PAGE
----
Tax season may be a headache, but for many Americans it has a happy ending. The average filer received $2,763 as a refund from the IRS last year—for many people, one of the largest one-off checks they get each year.
What you do with that money matters, though. And while many people say they do put that refund into savings, behavioral research suggests that there’s a concrete way to stash away more of that cash—guaranteeing you an extra layer of padding in your bank account.
The Common Cents Lab, a financial research team at Duke University, partnered with savings app Digit in an effort to increase the share of each tax refund that people actually squirrel away. One set of Digit users was asked to put that money in savings when they received their tax returns; that group wound up putting aside 17% of the check. The other users were asked to save before they’d even filed their taxes; this second group stashed away a much larger 27% of their checks.
On the average return, that advance planning would yield $746 a year in savings. Over 30 years, if you invest that money and get a 5% annualized return—roughly what a 50% stock/50% bond portfolio would provide, after inflation—you’d wind up with close to $51,000.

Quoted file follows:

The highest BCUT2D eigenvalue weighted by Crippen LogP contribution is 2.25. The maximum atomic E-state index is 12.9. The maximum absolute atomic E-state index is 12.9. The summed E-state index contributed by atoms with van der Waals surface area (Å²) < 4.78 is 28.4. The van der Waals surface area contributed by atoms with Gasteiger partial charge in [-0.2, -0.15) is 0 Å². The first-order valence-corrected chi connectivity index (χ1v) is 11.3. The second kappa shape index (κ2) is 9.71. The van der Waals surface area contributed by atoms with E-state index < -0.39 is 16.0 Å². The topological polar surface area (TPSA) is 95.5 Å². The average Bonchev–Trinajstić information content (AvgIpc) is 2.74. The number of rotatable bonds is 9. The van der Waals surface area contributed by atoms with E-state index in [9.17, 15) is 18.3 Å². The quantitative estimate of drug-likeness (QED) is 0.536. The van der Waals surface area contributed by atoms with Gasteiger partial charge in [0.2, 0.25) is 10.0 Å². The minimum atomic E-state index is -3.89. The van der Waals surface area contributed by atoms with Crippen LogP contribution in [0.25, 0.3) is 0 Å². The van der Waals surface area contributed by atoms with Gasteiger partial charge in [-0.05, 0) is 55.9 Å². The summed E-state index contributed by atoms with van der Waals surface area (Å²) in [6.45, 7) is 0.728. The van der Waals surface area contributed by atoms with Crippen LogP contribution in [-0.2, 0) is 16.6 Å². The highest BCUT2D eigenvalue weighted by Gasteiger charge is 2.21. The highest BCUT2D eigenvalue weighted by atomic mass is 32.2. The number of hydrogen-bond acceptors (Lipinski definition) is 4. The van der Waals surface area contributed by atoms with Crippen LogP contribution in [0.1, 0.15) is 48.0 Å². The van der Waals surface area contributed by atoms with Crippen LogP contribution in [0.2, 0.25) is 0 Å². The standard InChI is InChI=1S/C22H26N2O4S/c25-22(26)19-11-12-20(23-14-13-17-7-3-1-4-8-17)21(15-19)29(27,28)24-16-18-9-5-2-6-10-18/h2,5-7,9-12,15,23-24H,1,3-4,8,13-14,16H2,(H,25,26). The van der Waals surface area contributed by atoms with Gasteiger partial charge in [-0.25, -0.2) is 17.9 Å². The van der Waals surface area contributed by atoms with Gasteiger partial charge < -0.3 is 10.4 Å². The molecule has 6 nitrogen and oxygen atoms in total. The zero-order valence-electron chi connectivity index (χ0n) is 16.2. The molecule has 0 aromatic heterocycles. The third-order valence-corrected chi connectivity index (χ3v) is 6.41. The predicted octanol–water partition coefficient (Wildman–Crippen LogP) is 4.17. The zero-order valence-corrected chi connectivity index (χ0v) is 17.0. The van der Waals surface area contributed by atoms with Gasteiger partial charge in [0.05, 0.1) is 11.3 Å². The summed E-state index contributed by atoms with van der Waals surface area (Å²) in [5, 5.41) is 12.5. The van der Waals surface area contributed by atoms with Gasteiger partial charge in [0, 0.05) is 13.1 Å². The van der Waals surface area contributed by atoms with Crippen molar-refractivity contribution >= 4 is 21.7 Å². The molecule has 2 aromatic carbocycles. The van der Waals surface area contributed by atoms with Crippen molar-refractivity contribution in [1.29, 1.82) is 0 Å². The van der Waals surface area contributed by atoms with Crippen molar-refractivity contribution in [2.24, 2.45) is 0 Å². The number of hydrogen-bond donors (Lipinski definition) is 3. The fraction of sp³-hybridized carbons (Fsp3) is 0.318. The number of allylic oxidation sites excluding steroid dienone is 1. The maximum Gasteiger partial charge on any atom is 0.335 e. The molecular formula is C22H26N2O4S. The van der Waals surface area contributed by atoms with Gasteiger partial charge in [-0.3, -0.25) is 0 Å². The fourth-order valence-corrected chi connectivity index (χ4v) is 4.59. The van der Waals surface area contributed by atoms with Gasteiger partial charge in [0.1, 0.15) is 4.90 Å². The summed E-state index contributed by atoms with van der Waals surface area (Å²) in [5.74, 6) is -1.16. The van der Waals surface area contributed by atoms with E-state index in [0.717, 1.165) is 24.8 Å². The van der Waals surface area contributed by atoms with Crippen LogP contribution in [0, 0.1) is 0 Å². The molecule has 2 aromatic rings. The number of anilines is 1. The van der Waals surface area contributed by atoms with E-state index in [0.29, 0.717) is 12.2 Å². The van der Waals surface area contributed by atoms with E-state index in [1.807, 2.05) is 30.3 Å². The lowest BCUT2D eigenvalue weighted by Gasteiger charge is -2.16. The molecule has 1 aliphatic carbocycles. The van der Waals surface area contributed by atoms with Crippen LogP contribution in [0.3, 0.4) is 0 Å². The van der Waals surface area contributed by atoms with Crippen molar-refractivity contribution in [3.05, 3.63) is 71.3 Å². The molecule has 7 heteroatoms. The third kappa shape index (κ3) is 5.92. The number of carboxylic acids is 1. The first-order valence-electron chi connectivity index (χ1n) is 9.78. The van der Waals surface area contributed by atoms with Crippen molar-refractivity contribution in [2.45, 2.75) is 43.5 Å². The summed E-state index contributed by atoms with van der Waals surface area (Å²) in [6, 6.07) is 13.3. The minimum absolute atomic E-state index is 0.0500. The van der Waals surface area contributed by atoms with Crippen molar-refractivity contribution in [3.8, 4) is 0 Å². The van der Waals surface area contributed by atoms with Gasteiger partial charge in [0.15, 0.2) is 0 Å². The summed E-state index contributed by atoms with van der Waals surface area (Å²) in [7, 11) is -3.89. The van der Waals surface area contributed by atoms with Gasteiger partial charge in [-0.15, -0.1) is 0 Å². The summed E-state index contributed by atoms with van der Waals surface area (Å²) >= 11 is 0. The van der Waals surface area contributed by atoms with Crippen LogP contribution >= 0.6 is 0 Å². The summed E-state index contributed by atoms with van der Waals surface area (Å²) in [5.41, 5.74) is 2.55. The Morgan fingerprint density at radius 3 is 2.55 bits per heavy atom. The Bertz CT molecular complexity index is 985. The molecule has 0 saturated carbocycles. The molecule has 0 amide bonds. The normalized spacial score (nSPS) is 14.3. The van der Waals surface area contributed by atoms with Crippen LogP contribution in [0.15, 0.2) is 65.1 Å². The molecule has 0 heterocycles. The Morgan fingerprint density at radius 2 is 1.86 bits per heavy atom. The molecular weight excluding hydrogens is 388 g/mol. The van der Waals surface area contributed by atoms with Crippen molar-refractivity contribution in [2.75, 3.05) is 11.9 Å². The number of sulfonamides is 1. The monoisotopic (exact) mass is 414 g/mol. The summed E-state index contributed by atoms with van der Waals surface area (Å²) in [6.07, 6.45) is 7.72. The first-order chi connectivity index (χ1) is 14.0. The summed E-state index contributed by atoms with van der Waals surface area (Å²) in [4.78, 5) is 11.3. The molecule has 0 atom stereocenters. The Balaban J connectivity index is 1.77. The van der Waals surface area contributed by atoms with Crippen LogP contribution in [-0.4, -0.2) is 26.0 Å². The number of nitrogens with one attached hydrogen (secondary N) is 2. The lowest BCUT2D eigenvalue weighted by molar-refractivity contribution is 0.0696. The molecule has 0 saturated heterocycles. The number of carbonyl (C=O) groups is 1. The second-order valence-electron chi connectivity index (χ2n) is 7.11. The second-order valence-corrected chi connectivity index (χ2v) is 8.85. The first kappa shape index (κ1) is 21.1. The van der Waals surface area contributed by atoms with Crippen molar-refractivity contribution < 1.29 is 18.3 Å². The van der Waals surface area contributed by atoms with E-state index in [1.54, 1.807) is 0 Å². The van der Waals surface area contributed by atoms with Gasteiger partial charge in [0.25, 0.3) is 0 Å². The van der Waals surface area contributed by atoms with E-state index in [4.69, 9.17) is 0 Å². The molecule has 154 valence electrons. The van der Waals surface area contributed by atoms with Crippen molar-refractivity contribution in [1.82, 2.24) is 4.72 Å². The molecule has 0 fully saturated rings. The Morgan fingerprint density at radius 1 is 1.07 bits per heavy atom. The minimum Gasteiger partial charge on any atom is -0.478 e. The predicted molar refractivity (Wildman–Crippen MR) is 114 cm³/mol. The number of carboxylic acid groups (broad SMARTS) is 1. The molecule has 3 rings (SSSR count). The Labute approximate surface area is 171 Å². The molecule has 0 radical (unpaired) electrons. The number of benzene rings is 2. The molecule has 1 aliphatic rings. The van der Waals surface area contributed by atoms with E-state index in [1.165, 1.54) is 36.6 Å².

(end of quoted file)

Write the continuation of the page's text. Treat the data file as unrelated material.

Researchers chalk up the difference in behavior to the natural optimism that people feel about their future behavior. “In the future we are our perfect selves,” the study’s authors write. Things only change once the money reaches the bank account. “People are likely to make better long-term decisions if they pre-commit … before they have to face the consequences of a decision,” the authors note.
Fortunately, taxpayers can take advantage of their own pre-filing optimism. If you file a paper return, use tax form 8888 to split your refund between accounts, carving off a chunk for savings. (If you’re using IRS Free File or other tax software, you can simply choose electronically to split your refund.)
By deciding in advance to move some of your refund money into a separate account, you take some of the pressure off yourself. If the money never turns up in your day-to-day account, you won’t end up using more than you intended for household spending—or splurging on an unplanned purchase.
You don’t even have to cap yourself at 27%.